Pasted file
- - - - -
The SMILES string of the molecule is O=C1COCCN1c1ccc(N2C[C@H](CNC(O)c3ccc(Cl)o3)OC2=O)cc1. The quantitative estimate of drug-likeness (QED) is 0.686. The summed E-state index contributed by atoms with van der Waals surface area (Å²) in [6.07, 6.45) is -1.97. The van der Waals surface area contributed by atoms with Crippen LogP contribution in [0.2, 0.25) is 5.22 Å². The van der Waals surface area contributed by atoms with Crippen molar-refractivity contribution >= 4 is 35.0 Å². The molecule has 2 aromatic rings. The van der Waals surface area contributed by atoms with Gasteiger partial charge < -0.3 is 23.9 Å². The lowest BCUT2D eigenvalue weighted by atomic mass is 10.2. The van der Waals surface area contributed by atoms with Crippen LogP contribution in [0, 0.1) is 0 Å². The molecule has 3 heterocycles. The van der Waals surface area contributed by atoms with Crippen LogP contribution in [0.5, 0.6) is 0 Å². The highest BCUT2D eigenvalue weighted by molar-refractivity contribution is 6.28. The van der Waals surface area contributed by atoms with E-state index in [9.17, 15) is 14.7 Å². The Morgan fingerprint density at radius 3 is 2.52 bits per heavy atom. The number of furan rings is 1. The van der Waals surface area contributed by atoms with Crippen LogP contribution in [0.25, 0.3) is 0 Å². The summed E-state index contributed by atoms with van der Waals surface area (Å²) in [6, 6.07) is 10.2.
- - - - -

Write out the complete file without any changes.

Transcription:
The SMILES string of the molecule is O=C1COCCN1c1ccc(N2C[C@H](CNC(O)c3ccc(Cl)o3)OC2=O)cc1. The quantitative estimate of drug-likeness (QED) is 0.686. The summed E-state index contributed by atoms with van der Waals surface area (Å²) in [6.07, 6.45) is -1.97. The van der Waals surface area contributed by atoms with Crippen LogP contribution in [0.2, 0.25) is 5.22 Å². The van der Waals surface area contributed by atoms with Crippen molar-refractivity contribution >= 4 is 35.0 Å². The molecule has 2 aromatic rings. The van der Waals surface area contributed by atoms with Gasteiger partial charge < -0.3 is 23.9 Å². The lowest BCUT2D eigenvalue weighted by atomic mass is 10.2. The van der Waals surface area contributed by atoms with Crippen LogP contribution in [0, 0.1) is 0 Å². The molecule has 3 heterocycles. The van der Waals surface area contributed by atoms with Crippen LogP contribution in [0.5, 0.6) is 0 Å². The highest BCUT2D eigenvalue weighted by molar-refractivity contribution is 6.28. The van der Waals surface area contributed by atoms with E-state index in [9.17, 15) is 14.7 Å². The Morgan fingerprint density at radius 3 is 2.52 bits per heavy atom. The number of furan rings is 1. The van der Waals surface area contributed by atoms with Crippen LogP contribution in [0.25, 0.3) is 0 Å². The summed E-state index contributed by atoms with van der Waals surface area (Å²) in [6, 6.07) is 10.2.